Introduction to Industrial Control Systems

Industrial Control Systems by Industry

What is Distribution Automation?

Distribution automation is the process by which the collection of data is automated and analyzed, and then controls executed by Utilities.

Distribution automation is a little bit of a misnomer because it implies a closed loop. In reality, most operators will want to see the analysis, look at the proposed control scheme and validate that no workers are on the lines, ensure they don’t have construction in the area, interpret the data in a way that would typically have been done in the past through a more manual process. So it will take quite some time before a utility is fully comfortable with the idea of hands-free automation in the way that we tend to think of automation.

If you think about the distribution system as a whole, it’s typically unmonitored. It’s very much a physical system. It’s an electrical and a mechanical system at its root. Most distribution systems have no intelligence or logic. They have very fixed transformers that aren’t necessarily even variable in terms of voltage control.

The ability to apply technology to monitor the physical world is not just distribution automation, but also the process of a smart grid and smart control.

For example, when there is an outage, there is an immediate indication within the system that current is no longer flowing. This can be determined by factors such as heat as there is a persistent heat at every physical connection of a wire. That is typically interface loss, loss that happens at that point of interconnect. That loss stops when there’s no current flow. If heat is monitored, it can be determined if current is flowing or not. This information can be relayed over radio that states, “The current is not flowing.”


More sophisticated and intelligent devices like RTUs can be used, that have physical connections that monitor voltage, current, phase and can internally calculate things such as the reactants on the line or the Volt/VAR relationship. RTUs can also monitor power quality to determine if there is too much jitter on a line that can create false alarms within the system. Managing the jitter, voltage, current and phase are all key aspects of automation and improving overall grid stability and reliability.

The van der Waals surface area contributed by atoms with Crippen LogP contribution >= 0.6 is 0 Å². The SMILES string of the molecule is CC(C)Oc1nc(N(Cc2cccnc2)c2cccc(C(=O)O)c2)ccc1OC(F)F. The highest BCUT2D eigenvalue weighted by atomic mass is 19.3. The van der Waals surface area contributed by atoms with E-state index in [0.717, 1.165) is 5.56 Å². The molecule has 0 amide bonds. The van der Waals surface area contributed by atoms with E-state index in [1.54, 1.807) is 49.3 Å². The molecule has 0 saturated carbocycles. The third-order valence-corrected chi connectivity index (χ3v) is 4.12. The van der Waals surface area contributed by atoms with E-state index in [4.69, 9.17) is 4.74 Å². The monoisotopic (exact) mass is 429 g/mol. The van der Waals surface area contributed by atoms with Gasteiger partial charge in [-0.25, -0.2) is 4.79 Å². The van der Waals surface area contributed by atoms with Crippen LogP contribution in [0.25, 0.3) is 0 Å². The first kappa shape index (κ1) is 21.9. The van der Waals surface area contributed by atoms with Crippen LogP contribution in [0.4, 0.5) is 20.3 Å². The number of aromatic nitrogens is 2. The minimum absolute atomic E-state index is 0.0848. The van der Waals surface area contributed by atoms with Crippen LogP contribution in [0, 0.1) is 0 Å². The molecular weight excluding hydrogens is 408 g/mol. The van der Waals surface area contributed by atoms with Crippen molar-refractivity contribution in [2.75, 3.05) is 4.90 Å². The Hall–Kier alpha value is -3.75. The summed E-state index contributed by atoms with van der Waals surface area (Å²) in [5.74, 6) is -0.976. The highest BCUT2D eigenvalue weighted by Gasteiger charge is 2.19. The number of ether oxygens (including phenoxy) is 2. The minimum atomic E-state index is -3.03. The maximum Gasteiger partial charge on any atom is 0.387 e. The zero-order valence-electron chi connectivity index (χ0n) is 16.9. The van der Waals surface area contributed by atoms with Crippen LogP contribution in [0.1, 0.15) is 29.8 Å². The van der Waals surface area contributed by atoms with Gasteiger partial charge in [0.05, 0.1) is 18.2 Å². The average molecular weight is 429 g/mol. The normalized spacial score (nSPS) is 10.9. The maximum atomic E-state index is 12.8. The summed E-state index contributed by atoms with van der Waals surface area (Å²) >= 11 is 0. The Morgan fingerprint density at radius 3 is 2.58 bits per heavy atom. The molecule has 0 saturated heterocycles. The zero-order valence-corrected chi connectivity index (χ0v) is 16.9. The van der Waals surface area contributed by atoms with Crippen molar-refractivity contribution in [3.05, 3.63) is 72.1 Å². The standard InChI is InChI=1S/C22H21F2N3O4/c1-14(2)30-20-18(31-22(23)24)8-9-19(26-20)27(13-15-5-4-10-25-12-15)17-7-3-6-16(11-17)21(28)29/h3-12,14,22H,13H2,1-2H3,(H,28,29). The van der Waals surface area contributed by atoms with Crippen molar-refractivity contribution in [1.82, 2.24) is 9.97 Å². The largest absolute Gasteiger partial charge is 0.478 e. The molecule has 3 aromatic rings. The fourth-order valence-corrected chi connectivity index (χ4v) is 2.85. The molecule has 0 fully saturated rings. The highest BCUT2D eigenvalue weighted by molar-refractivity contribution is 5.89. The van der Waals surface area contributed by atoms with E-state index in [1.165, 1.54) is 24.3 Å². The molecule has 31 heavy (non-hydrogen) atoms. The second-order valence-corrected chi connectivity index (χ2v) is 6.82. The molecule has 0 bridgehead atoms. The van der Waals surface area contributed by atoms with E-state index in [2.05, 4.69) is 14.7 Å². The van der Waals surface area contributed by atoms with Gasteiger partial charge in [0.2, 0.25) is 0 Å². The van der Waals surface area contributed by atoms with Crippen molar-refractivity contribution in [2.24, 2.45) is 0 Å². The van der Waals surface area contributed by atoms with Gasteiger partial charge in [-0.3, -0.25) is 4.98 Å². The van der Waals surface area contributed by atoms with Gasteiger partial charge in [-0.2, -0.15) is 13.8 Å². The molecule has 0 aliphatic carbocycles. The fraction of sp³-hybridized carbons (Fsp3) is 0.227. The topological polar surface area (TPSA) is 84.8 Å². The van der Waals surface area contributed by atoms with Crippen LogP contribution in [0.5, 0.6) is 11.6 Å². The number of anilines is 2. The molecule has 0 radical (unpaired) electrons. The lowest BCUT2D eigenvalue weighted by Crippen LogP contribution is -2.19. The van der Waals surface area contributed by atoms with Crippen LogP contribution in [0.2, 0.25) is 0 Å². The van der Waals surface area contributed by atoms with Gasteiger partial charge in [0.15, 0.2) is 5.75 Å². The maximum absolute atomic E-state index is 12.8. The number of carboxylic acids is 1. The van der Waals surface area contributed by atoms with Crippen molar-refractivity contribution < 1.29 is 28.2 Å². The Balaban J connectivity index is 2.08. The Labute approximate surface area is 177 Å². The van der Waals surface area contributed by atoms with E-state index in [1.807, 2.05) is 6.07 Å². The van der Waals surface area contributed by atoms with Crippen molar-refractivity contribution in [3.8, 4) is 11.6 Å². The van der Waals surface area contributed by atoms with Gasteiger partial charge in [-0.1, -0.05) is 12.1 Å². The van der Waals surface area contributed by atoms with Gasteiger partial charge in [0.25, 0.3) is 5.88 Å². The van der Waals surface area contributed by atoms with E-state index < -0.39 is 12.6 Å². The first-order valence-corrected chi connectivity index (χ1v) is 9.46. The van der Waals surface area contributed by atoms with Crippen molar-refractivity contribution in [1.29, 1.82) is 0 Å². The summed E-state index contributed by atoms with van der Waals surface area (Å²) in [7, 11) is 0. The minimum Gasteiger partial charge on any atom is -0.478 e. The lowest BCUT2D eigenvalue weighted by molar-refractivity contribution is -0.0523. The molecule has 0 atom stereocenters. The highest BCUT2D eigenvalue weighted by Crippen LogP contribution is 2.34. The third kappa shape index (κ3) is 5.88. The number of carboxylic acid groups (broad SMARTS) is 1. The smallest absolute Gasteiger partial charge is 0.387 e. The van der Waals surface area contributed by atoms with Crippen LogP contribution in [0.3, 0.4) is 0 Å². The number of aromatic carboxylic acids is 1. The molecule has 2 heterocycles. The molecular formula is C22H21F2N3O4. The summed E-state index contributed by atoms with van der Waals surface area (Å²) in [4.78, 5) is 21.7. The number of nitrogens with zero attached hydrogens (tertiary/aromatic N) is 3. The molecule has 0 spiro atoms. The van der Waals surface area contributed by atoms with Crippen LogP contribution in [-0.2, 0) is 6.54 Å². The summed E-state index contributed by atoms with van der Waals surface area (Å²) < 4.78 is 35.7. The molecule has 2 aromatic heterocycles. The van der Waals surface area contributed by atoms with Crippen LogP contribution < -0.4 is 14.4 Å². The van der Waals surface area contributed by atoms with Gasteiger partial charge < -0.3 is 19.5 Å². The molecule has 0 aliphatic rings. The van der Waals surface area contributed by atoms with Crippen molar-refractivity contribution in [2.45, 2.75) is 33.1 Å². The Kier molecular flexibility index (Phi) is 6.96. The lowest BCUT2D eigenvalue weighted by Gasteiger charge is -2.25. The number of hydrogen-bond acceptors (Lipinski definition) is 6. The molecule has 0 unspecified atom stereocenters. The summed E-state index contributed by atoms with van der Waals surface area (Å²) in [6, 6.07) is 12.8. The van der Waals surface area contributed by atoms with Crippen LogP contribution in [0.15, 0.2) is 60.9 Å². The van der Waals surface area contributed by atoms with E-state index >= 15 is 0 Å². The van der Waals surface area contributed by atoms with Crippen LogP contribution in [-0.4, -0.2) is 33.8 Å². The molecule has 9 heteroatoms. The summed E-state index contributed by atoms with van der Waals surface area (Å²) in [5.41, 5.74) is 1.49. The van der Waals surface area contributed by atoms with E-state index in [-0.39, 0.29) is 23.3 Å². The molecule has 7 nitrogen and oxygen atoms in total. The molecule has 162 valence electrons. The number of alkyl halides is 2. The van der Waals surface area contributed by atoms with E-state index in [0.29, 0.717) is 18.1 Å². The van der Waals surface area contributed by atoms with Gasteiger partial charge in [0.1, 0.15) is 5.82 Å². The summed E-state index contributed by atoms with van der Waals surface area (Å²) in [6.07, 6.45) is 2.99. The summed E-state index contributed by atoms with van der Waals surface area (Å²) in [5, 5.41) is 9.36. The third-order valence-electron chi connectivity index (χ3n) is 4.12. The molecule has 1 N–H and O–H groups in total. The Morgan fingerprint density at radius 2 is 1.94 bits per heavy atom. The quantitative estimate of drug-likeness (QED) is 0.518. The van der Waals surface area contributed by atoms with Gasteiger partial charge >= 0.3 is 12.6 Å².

One of the key use cases in distribution automation is called “Fault Detection, Isolation, and Service Restoration.” Automated service restoration involves the combination of monitoring the network, detecting an outage, and making switching commands that isolate the fault and allow restoration of service to as much of the grid as possible. Some of this process is closed loop. It doesn’t actually require a communication network in order to isolate the fault. Typically, a recloser or a switch will recognize high current or over or under voltage conditions and it will trip all by itself.


There are schemes built within RTUs and within some of the intelligence that will then reattempt to close that connection. If it continues to detect a fault, it will open. It may repeat that cycle two or three times. Sometimes, that burns a branch off of a power line or clears a fault from a variety of causes. But then that ability to automatically restore service basically means that the scale of the impact of an outage is reduced.

Now, it doesn’t necessarily do all that in a fully automated fashion like we think, but the data collection is fully automated, the ability to analyze the fault is fully automated. However, the decision to restore power to the certain segments of the grid is often still left to a human who can make a human decision.